Midterm Essay #2: Topic #2 Irish and African Americans
In the period of vast immigration into the United States and within it, the Irish and African Americans are very closely related in their experiences as immigrants and their experiences during and after their immigration. Their origins, flows, economic incorporation in the United States, settlement and socio-political adaptation was a little different but it had some similarities. Both groups were pushed and pulled out of their native lands by the same type of factors, and the problems that they faced were similar. The Push Pull theory and the Network Theory can explain their experiences as immigrants.
The Irish migration to the United States was caused by many factors, but there were a few major ones that caused most Irish citizens to consider the migration to the new world. The Irish came from Ireland to escape many hardships that plagued them. First and foremost was the potato famine that was wide spread throughout Ireland. A fungus ate away most of the potato crop (I, 146) and since most of the economy was based on agriculture and the potato crop was a key product, the economy took a tremendous hit. Widespread unemployment, food shortages ran rampant throughout the country. Also the colonization of Ireland by the English government did not help the situation at all. The government was oppressive and did very little to ease the problems of Ireland during this harsh time. But also outside factors pulled the Irish to come to America. Labor recruiters from the United States ran ad campaigns and sent recruiters to Ireland to get the citizens to pack up and leave for America. They promised steady jobs, high wages and a quality of life that was far superior to that of Irelands (I, 146). So not only were the Irish being pushed out of the country by hardships, but also they were being pulled into America by the industrial surge occurring in the United States, a surge that promised the Irish a better and happier life.
The African American migration was different from that of the Irish in terms of geographic location, but the factors leading to their decisions to move from their homeland to more prosperous areas was very similar. With the end of Reconstruction in the past, Blacks were forced to become sharecroppers in the Deep South of the U.S. This way of life was very hard for them. Even after being freed, former slaves remained under the control of white landlords (II, 341). Sharecropping caused the farmers to gain more and more debt as the years progressed, since they had to buy all their supplies from the company store , which was owned by the white landlord. Plus they had to give the landlord a very large cut of the crops (II, 342). This factor pushed African Americans out of the South. But the rise in industry in the North pulled many Blacks to migrate to Northern Industrial cities like Detroit, Cleveland, New York, and Chicago. With World War I the amount of European immigrants coming into the country fell. The amount of immigrants fell from 1,200,000 in 1914 to only 110,000 in 1918 (II, 342). Industrial companies became alarmed at this development and immediately sent labor recruiters into the southern states. The African Americans met this demand for labor in full force. Also a black owned newspaper based in Chicago called the Chicago Defender, informed blacks of the new opportunities in the industrial cities and that the old way in the south was wrong (II, 343). These factors pulled African Americans to the vast industries of the North.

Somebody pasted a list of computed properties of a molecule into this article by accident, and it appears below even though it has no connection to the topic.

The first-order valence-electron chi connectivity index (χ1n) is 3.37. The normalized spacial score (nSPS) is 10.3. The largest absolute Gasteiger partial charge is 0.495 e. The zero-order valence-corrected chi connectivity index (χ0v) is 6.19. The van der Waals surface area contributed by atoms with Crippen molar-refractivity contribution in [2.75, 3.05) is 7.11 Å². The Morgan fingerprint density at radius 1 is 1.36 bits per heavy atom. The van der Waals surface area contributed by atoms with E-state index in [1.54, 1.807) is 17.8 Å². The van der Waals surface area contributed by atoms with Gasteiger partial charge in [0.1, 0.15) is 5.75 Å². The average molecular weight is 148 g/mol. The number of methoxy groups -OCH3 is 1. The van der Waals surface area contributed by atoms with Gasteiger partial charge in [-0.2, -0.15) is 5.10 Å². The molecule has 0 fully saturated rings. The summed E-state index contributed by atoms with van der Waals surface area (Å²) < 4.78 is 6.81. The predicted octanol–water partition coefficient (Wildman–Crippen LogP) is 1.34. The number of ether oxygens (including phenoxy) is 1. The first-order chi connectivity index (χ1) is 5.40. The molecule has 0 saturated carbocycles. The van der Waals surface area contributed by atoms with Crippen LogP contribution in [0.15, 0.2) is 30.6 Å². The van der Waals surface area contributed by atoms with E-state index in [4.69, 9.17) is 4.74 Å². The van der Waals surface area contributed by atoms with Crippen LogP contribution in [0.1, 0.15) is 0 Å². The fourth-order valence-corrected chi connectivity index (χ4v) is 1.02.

The Irish flow into the United States was very fast and steady. Irish citizens were very eager to leave the country and head for the U.S. since most could not bear the harsh conditions of life in Ireland. Most of the immigrants were young and many were women. Many of the older generation stayed behind since they felt that they could not be any use in the new industry and that their lives and hearts were in Ireland and would always remain there. The African American flow was similar in that the majority of the people migrating were young. This generation was the post civil war generation they were restless, dissatisfied, unwilling to mask their true selves and accommodate to traditional subservient roles. (II, 344) But also the older generation, who were former slaves, headed north as well to find better lives and to escape prejudice that they endured throughout their lives.
The economic incorporation of any group of people is achieved through employment in that economy. For Irish immigrants, they found their employment to be typically manual labor. They worked on mainly construction projects, canals, railroads, and roads. They were also a fair amount of Irish who became miners. Irish women did domestic work. They were maids, nannies and seamstresses, to name a few. Also children were put to work. They would work in factories and mines, doing clean up or coal sifting jobs. But during this time, being Irish meant that you had no skills and were lacking the habits of punctuality and industry. (I, 150) So employers limited the jobs that Irish immigrants could have to just manual labor jobs that required no skills. But this would change; the children of the Irish immigrants were being educated and were attending college in huge numbers. This allowed the Irish to redefine how they were viewed in the economy, they moved away from physical labor jobs to white-collar jobs.